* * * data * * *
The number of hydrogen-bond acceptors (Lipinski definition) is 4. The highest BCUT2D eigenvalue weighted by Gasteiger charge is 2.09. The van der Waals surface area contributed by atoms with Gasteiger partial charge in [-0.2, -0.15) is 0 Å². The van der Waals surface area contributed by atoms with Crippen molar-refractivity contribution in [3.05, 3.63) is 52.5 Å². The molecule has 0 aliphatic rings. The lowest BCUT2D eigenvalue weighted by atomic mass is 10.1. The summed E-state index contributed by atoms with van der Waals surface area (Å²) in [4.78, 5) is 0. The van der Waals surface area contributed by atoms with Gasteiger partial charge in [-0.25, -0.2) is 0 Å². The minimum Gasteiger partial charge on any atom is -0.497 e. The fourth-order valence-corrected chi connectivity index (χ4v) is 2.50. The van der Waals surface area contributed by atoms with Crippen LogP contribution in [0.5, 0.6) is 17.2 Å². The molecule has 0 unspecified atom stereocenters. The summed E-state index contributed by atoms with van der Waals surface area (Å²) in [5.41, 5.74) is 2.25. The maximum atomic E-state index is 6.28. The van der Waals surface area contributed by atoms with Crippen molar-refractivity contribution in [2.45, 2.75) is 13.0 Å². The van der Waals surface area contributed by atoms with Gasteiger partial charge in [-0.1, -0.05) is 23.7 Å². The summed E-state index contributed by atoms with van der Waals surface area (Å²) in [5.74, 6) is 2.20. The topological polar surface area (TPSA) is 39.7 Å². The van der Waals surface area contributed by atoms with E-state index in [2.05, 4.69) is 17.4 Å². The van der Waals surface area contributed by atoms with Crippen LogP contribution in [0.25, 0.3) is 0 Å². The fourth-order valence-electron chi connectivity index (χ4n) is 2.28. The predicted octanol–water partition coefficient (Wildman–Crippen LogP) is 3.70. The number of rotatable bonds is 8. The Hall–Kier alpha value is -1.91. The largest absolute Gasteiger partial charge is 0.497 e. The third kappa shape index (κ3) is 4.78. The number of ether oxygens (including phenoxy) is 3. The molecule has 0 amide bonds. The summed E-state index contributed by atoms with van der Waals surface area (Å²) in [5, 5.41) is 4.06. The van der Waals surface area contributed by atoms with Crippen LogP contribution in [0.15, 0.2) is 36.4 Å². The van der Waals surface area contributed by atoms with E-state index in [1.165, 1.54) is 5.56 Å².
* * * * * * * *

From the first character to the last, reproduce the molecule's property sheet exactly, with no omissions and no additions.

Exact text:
The number of hydrogen-bond acceptors (Lipinski definition) is 4. The highest BCUT2D eigenvalue weighted by Gasteiger charge is 2.09. The van der Waals surface area contributed by atoms with Gasteiger partial charge in [-0.2, -0.15) is 0 Å². The van der Waals surface area contributed by atoms with Crippen molar-refractivity contribution in [3.05, 3.63) is 52.5 Å². The molecule has 0 aliphatic rings. The lowest BCUT2D eigenvalue weighted by atomic mass is 10.1. The summed E-state index contributed by atoms with van der Waals surface area (Å²) in [4.78, 5) is 0. The van der Waals surface area contributed by atoms with Gasteiger partial charge in [-0.25, -0.2) is 0 Å². The minimum Gasteiger partial charge on any atom is -0.497 e. The fourth-order valence-corrected chi connectivity index (χ4v) is 2.50. The van der Waals surface area contributed by atoms with Crippen LogP contribution in [0.5, 0.6) is 17.2 Å². The molecule has 0 unspecified atom stereocenters. The summed E-state index contributed by atoms with van der Waals surface area (Å²) in [5.41, 5.74) is 2.25. The maximum atomic E-state index is 6.28. The van der Waals surface area contributed by atoms with Crippen molar-refractivity contribution in [2.45, 2.75) is 13.0 Å². The van der Waals surface area contributed by atoms with Gasteiger partial charge in [-0.1, -0.05) is 23.7 Å². The summed E-state index contributed by atoms with van der Waals surface area (Å²) in [5.74, 6) is 2.20. The topological polar surface area (TPSA) is 39.7 Å². The van der Waals surface area contributed by atoms with E-state index in [2.05, 4.69) is 17.4 Å². The van der Waals surface area contributed by atoms with Crippen LogP contribution in [0.25, 0.3) is 0 Å². The fourth-order valence-electron chi connectivity index (χ4n) is 2.28. The predicted octanol–water partition coefficient (Wildman–Crippen LogP) is 3.70. The number of rotatable bonds is 8. The Hall–Kier alpha value is -1.91. The largest absolute Gasteiger partial charge is 0.497 e. The third kappa shape index (κ3) is 4.78. The number of ether oxygens (including phenoxy) is 3. The molecule has 0 amide bonds. The summed E-state index contributed by atoms with van der Waals surface area (Å²) in [5, 5.41) is 4.06. The van der Waals surface area contributed by atoms with Crippen LogP contribution in [0.15, 0.2) is 36.4 Å². The van der Waals surface area contributed by atoms with E-state index in [1.165, 1.54) is 5.56 Å².